You want to pop out the small keepers, remove the valve spring retainer and the springs itself. Then the goal is changing out that old valve seal out and pressing in the new one. With the right technique you don’t even need to use a hammer to “pop” the keepers in as other instructions have suggested.
I highly recommend that you DON’T use a hammer at all, unless you really don’t have enough strength to press the valve springs. Further along I have a picture showing what position I used to easily compress the spring with the tool. Also notice the I.D. (inner diameter) of the new valve seal compared to the old, big difference.
Here is the most important tool in this whole operation. This is the keeper remover tool and I suggest you just order one from Carquest (or wherever) for the $40-$45 and you will be ready to go. I guess some people have made their own but this thing worked perfect and was ready to go right out of the package with no modification.
The silver part has a hollow end that is magnetized. This is what you press over the valve retainers which allow the keepers to be pulled out of the valve grooves by the magnets on this tool. Then once the seal is changed you put the black unit into the hollow end of the tool.
This is a spring loaded punch and it is sort of like an impact driver at this point because the tip will depress back into the tool when you press it down hard on a surface. When you “load” the keepers into the retainer and press it with this tool they will just pop back into place like magic. More on this in a bit.
In this picture you can see the keepers on top of the valve spring retainer on top of the valve spring. Then to the left you can see the groove in the end of the valve that the keepers fall into and are forced into place by the valve springs tension once properly placed back into the retainer.
Now take a look at the valve keeper removal tool (I’ll call it a punch for short). The magnetized end will not quite fit into the casting that surrounds the valve spring. It’s just a little fat so I used a brass fitting that is from a half inch plumbing coupler.
This little round piece is just the size to act as an extension and it’s not magnetic so it wasn’t annoying. Once the tool pushes down onto the retainer the keepers will be allowed to be pulled out by the magnets through the brass coupler just fine, never failed once.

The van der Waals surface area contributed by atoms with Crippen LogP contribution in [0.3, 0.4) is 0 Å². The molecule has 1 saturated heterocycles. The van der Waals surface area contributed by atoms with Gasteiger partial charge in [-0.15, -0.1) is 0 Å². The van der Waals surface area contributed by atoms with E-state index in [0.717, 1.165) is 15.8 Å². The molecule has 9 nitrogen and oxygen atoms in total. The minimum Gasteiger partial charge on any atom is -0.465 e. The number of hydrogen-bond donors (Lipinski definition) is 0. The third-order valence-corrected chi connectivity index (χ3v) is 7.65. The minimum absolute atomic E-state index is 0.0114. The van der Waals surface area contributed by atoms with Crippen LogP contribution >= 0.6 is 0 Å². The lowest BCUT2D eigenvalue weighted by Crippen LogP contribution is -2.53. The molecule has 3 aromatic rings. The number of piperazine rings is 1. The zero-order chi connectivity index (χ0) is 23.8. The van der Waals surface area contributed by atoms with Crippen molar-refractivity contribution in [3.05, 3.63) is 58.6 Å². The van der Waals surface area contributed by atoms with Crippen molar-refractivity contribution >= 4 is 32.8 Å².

Since you have the compressor supplying air to hold the valve against the valve seat the valve stem will not move when you are pressing the spring down since you are never pushing directly on the valve. If a valve does lose pressure it won’t just fall right down so don’t worry. The escaping air will make a lot of noise but just pull it back up and it will seal again.
When the keepers are let loose you should be able to hear them hit the magnet and you will know that you have them securely in the tool. Of course, grab a pair of pliers to remove them from inside the magnetized tool and set them aside preferable in a small cup or jar.
Here is a picture of me in position, pushing down to pop out a pair of keepers. Pulling back your arm and bracing for a good shove you can easily push the spring retainer down allowing the little guys to pop out. After you do this a couple time you should be able to pop them out really fast. I just have the engine on a stand on top of some wood blocks.
Here I put my left hand around the other side of the engine to hug it so it makes it easier to apply force. If I didn’t hold onto the engine it would wiggle and the slippage would be annoying and sloppy.
Don’t kid yourself, eye protection is a must with this kind of force and little parts.
Here is where you can now finally pull out your seals. I used some cheap pliers that come in a set of 3 for $10. I didn’t want to wait to order a special seal pulling pair of pliers. None of the tool trucks had them with them and I didn’t want to wait a couple more days when these work pretty good.
People have said that you might scratch the valve’s stem but I didn’t seem to have any problems with that. They pop out quite easily once you get a grip on them like I show here. Just make sure that you wipe off any crud from the valve before you put the new seals on.
Here is a view of the punch with the keepers stuck to the magnets. Keep a pair of needle nose pliers close to grab them out nice and easy. DO NOT LOSE THEM. Be very careful! They don’t exactly have these at the hardware store and they can only be ordered FROM a Lexus dealership.
Now for the placement of seals. I dab a little oil to make them slide down easy. Then I push them down with a Craftsman 10mm deep socket. This seemed to work perfectly and I finished up with 2-3 short taps with a hammer to press them into place.
I used the end of a pick to gauge the gap left under the seal. It was just a tad more space under the seal than the width of the pick and I could use this to make sure the seal was pressed evenly in place all the way around each once. This left no question about how far down each seals was pressed and it is very quick.